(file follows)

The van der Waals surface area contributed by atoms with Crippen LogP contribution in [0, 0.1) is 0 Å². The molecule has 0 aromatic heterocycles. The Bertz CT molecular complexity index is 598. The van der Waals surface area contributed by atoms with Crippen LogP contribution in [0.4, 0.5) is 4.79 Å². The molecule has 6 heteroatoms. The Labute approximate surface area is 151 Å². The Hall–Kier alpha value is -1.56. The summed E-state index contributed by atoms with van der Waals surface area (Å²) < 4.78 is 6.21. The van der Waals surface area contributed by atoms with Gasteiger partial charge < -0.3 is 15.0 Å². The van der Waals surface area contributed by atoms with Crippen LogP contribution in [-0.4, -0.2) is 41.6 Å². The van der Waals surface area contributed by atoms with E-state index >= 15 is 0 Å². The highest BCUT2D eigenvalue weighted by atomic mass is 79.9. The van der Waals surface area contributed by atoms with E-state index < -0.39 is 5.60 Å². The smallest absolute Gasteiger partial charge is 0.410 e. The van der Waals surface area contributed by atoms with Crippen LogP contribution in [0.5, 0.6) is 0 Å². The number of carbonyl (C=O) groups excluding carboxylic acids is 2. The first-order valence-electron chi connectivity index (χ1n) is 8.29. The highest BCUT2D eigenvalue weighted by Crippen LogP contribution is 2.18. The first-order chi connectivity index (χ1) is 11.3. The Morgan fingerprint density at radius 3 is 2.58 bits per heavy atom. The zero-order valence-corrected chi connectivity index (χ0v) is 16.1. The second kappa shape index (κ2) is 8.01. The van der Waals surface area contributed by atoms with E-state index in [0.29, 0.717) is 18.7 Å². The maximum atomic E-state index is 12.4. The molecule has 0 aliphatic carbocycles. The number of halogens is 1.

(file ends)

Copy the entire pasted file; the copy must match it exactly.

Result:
The van der Waals surface area contributed by atoms with Crippen LogP contribution in [0, 0.1) is 0 Å². The molecule has 0 aromatic heterocycles. The Bertz CT molecular complexity index is 598. The van der Waals surface area contributed by atoms with Crippen LogP contribution in [0.4, 0.5) is 4.79 Å². The molecule has 6 heteroatoms. The Labute approximate surface area is 151 Å². The Hall–Kier alpha value is -1.56. The summed E-state index contributed by atoms with van der Waals surface area (Å²) < 4.78 is 6.21. The van der Waals surface area contributed by atoms with Gasteiger partial charge < -0.3 is 15.0 Å². The van der Waals surface area contributed by atoms with Crippen LogP contribution in [-0.4, -0.2) is 41.6 Å². The van der Waals surface area contributed by atoms with E-state index >= 15 is 0 Å². The highest BCUT2D eigenvalue weighted by atomic mass is 79.9. The van der Waals surface area contributed by atoms with E-state index < -0.39 is 5.60 Å². The smallest absolute Gasteiger partial charge is 0.410 e. The van der Waals surface area contributed by atoms with Crippen LogP contribution in [0.5, 0.6) is 0 Å². The number of carbonyl (C=O) groups excluding carboxylic acids is 2. The first-order valence-electron chi connectivity index (χ1n) is 8.29. The highest BCUT2D eigenvalue weighted by Crippen LogP contribution is 2.18. The first-order chi connectivity index (χ1) is 11.3. The Morgan fingerprint density at radius 3 is 2.58 bits per heavy atom. The zero-order valence-corrected chi connectivity index (χ0v) is 16.1. The second kappa shape index (κ2) is 8.01. The van der Waals surface area contributed by atoms with E-state index in [0.29, 0.717) is 18.7 Å². The maximum atomic E-state index is 12.4. The molecule has 0 aliphatic carbocycles. The number of halogens is 1.